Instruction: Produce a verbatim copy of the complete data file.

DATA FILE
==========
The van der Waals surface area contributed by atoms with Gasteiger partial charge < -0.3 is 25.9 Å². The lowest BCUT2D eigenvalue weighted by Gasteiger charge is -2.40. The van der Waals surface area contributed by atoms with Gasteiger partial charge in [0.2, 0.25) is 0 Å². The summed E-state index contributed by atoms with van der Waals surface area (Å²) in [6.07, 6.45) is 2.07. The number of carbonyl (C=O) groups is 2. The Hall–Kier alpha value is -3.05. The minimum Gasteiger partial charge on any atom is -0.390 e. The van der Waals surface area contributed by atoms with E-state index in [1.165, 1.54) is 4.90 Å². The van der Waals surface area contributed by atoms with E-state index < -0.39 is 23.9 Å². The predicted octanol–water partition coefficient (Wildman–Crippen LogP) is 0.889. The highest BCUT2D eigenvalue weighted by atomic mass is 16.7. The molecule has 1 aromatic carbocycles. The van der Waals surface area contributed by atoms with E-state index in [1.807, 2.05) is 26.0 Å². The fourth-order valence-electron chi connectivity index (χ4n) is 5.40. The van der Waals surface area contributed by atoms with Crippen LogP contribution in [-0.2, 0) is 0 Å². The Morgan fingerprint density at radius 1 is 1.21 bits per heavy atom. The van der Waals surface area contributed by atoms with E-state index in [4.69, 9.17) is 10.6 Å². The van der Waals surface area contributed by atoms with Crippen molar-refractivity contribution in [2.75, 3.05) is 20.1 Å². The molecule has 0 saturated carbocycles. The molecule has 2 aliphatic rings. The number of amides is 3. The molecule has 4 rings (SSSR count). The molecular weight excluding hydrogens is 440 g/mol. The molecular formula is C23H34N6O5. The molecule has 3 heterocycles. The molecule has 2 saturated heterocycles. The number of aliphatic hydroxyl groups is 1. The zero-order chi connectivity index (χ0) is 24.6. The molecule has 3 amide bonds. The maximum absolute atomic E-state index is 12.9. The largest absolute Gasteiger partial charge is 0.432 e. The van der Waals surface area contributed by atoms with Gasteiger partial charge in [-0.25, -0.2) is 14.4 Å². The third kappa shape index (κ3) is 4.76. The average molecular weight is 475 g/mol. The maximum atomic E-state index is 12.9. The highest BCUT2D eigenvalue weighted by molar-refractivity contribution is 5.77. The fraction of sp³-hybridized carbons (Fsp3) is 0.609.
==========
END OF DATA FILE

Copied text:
The van der Waals surface area contributed by atoms with Gasteiger partial charge < -0.3 is 25.9 Å². The lowest BCUT2D eigenvalue weighted by Gasteiger charge is -2.40. The van der Waals surface area contributed by atoms with Gasteiger partial charge in [0.2, 0.25) is 0 Å². The summed E-state index contributed by atoms with van der Waals surface area (Å²) in [6.07, 6.45) is 2.07. The number of carbonyl (C=O) groups is 2. The Hall–Kier alpha value is -3.05. The minimum Gasteiger partial charge on any atom is -0.390 e. The van der Waals surface area contributed by atoms with E-state index in [1.165, 1.54) is 4.90 Å². The van der Waals surface area contributed by atoms with E-state index < -0.39 is 23.9 Å². The predicted octanol–water partition coefficient (Wildman–Crippen LogP) is 0.889. The highest BCUT2D eigenvalue weighted by atomic mass is 16.7. The molecule has 1 aromatic carbocycles. The van der Waals surface area contributed by atoms with E-state index in [1.807, 2.05) is 26.0 Å². The fourth-order valence-electron chi connectivity index (χ4n) is 5.40. The van der Waals surface area contributed by atoms with Crippen LogP contribution in [-0.2, 0) is 0 Å². The Morgan fingerprint density at radius 1 is 1.21 bits per heavy atom. The van der Waals surface area contributed by atoms with E-state index in [4.69, 9.17) is 10.6 Å². The van der Waals surface area contributed by atoms with Crippen molar-refractivity contribution in [2.75, 3.05) is 20.1 Å². The molecule has 0 saturated carbocycles. The molecule has 2 aliphatic rings. The number of amides is 3. The molecule has 4 rings (SSSR count). The molecular weight excluding hydrogens is 440 g/mol. The molecular formula is C23H34N6O5. The molecule has 3 heterocycles. The molecule has 2 saturated heterocycles. The number of aliphatic hydroxyl groups is 1. The zero-order chi connectivity index (χ0) is 24.6. The molecule has 3 amide bonds. The maximum absolute atomic E-state index is 12.9. The largest absolute Gasteiger partial charge is 0.432 e. The van der Waals surface area contributed by atoms with Gasteiger partial charge in [-0.25, -0.2) is 14.4 Å². The third kappa shape index (κ3) is 4.76. The average molecular weight is 475 g/mol. The maximum atomic E-state index is 12.9. The highest BCUT2D eigenvalue weighted by molar-refractivity contribution is 5.77. The fraction of sp³-hybridized carbons (Fsp3) is 0.609.